Farmers Union of Malawi (FUM) has cried foul at the appreciation of the kwacha, saying it suspects an invisible hand behind the gain which will give farmers a raw deal.
Briefing journalists in Lilongwe yesterday, FUM president Alfred Kapichira-Banda said his organisation is disturbed that smallholder farmers—who contribute about 40 percent of the country’s gross domestic product (GDP)—will continue to be the most impoverished.
He said: “What is stressing is that when the farmer was buying the inputs sometime in early January or trading at K750 against a dollar.thereabout, the kwacha was
“But now, when he [the farmer] is taking his produce to the market, the kwacha is at K690. That is excluding the charges which will be incurred in the case of tobacco farmers. Should we say we are moving forward?”
Kapichira-Banda also said Minister of Finance, Economic Planning and Development Goodall Gondwe’s remarks during the Mid-year Budget Review that the point of exchange rate equilibrium had been reached has also sent out a strong message.
He said Gondwe’s remarks and the continued appreciation of the kwacha have threatened markets for most growers due to the anticipated huge losses.
Said Kapichira-Banda: “The union is mindful of the fact that since April 2012, the country’s exchange rate regime was liberalised and now swings according to forces of demand and supply of the foreign reserves on the market.
“The current pace and timing of the appreciation is shocking and compels one to suspect that there is an invisible hand behind the current movement.”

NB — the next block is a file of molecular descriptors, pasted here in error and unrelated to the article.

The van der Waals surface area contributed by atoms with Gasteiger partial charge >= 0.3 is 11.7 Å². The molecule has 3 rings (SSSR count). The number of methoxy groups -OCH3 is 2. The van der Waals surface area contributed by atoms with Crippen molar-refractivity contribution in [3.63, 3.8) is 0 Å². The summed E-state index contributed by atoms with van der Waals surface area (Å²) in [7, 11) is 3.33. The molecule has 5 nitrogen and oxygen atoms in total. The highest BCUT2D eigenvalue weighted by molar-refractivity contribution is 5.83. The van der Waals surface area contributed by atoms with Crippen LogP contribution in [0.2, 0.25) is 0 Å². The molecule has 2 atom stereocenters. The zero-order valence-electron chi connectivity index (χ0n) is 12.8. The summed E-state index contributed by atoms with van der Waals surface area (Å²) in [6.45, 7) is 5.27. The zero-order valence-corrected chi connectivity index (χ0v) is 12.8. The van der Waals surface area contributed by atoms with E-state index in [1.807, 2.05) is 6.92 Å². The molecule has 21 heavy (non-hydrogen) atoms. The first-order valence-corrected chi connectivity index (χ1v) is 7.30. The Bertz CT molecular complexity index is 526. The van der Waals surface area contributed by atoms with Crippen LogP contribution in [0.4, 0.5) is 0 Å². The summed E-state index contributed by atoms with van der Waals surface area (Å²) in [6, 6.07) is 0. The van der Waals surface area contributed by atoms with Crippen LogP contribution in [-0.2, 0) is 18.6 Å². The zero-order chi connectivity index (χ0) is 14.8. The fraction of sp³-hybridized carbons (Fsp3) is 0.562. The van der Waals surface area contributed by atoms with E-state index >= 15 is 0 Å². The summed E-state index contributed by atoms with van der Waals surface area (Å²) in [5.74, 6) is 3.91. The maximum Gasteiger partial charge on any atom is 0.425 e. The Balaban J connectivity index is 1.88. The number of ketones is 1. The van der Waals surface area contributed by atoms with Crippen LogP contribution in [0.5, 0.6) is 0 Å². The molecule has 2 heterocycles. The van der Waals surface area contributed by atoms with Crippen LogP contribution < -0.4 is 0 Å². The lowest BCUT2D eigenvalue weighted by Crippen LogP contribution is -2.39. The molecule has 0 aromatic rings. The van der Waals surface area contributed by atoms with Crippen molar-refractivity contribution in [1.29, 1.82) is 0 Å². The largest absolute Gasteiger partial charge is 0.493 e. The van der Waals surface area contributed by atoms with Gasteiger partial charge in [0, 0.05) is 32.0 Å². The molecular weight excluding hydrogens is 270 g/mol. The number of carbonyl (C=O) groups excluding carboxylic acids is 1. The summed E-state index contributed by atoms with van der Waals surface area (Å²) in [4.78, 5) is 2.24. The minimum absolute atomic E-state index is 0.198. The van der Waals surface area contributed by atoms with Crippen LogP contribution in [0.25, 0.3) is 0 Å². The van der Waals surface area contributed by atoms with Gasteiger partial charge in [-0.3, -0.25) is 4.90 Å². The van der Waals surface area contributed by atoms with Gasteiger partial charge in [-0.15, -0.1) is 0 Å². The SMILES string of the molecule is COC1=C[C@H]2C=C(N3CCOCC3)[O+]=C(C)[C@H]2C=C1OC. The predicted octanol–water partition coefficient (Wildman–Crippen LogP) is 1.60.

But Treasury spokesperson Nations Msowoya has dismissed suggestions that the value of the local unit is being manipulated, saying: “The kwacha is responding to the forces on the market. No one has held it.”
The kwacha’s appreciation against the dollar and other major trading currencies has raised debate among economic commentators, with some raising eyebrows, questioning factors behind the development.
Bankers Association of Malawi (BAM) president Misheck Esau, in a statement last Thursday, said those celebrating the strengthening of the local currency should do so with caution to avoid disappointment “very soon” as the fundamentals that make the local unit unstable remain untackled and unchanged.
On the other hand, Ben Kaluwa, an economics professor at the University of Malawi’s Chancellor College told The Nation he projected that the kwacha could appreciate up to K620 against the dollar soon.
He backed Minister of Finance, Economic Planning and Development Goodall Gondwe that the kwacha may have has bottomed out, or has reached an equilibrium point, and hinted that it may substantially gain value.
But Esau argued that the negative balance of payments in excess of $1.4 billion still remains, a factor that may see the kwacha lose its grip again soon.
He said: “When the currency appreciates, it is usually on account of the temporal episodes of liquidity squeeze in the banking sector. When liquidity rebounds, watch the space.
“My view is that if demand management economics [Malawi’s style of monetary policy] works in this country, then it should help us reduce inflation and interest rates which have been too high for too long for business to thrive.”
In his Mid-year Budget Review Statement, Gondwe announced that the kwacha would begin to appreciate against the dollar and attributed the gains to the harvesting period. n